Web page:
Trigonometry

# Triangles

# Why triangles are important

Learning about electrical theory necessitates the study of triangles. More specifically: right triangles. Before we dig too much into the right triangle, let’s go over two key points about triangles.

- All triangles have three sides. (File this fact under the “thank you Captain Obvious” category.)
- All triangles contain 180 degrees.

# Different triangles

The right triangle is the most common triangle that will be used in electrical theory. It is a good idea to have a basic understanding of other triangles as well. Here are some common triangles you will come across in trigonometry.

**Isosceles triangle.** This triangle has two sides that are equal, and two angles that are equal.

**Equilateral triangle. ** All three sides of this triangle are equal, and all three of its angles are equal too.

**Similar triangles.** These triangles each have different sized sides, but they share the same sized angles.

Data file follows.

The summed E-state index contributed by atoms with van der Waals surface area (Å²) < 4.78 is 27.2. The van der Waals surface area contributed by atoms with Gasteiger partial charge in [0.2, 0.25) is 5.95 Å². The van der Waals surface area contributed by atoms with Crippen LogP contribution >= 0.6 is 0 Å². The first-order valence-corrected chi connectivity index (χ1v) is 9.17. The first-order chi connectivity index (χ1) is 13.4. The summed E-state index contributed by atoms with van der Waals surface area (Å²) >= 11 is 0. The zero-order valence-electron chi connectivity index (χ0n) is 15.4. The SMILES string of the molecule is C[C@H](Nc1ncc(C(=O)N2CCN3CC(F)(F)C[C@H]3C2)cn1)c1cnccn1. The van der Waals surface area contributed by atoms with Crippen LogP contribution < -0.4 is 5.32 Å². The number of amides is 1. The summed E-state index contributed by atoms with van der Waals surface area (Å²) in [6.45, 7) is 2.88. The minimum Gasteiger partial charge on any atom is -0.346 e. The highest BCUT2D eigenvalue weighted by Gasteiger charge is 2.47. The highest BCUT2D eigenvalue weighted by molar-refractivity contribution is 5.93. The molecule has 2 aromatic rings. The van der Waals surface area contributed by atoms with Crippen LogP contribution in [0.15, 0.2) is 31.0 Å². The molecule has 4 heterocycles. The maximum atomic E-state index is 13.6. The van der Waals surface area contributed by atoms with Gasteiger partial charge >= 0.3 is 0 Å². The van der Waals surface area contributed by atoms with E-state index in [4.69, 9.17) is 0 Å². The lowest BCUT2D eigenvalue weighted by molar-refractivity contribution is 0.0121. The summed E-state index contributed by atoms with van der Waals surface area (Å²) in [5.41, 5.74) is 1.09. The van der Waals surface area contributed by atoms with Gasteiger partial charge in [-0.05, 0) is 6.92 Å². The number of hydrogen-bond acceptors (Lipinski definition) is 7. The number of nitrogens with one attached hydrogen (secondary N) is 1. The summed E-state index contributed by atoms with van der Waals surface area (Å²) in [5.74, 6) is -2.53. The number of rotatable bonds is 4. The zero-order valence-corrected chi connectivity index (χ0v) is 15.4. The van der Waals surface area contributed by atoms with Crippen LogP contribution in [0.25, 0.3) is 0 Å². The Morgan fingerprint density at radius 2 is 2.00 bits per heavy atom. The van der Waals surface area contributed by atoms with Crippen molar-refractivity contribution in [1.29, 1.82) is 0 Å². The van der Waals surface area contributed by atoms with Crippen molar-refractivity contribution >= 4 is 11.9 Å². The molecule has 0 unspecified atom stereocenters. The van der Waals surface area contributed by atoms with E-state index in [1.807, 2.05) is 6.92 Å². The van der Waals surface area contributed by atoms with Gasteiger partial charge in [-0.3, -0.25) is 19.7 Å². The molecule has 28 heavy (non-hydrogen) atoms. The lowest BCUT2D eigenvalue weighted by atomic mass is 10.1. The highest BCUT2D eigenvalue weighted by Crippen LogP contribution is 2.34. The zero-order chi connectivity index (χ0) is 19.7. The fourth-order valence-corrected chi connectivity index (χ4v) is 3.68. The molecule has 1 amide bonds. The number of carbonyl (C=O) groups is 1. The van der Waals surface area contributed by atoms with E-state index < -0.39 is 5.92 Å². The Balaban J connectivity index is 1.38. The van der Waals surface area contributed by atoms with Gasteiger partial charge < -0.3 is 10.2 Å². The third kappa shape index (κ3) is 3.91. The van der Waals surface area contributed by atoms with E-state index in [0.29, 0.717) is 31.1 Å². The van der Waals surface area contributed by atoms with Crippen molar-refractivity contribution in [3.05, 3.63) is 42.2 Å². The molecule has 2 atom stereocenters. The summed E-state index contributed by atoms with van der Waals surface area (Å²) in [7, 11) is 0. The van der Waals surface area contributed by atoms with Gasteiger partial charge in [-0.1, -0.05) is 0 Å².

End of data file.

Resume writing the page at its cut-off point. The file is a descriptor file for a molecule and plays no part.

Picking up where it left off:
# So what about these right triangles you were talking about?

A right triangle is a triangle that has one right angle (equal to 90 degrees). This means that the other two angles are complementary, that is, they must add to 90 degrees.

# Ok, so what does a right triangle have to do with electrical?

Quite a bit actually.

In the world of electrical theory, we will have to add up values. We call these units **vectors** (more on the concept of vectors in a later chapter). These *vectors* each head in a different direction. In fact, they are 90 degrees to each other. When we add them, the sum of these two vectors ends up being the point between the two sides.

Because they are not heading in the same direction (they are heading in directions that are 90 degrees to each other) we can’t add them up normally. They have to be added **vectorially**. How do you do this? I’m glad you asked.

Up next: **Pythagoras’ theorem**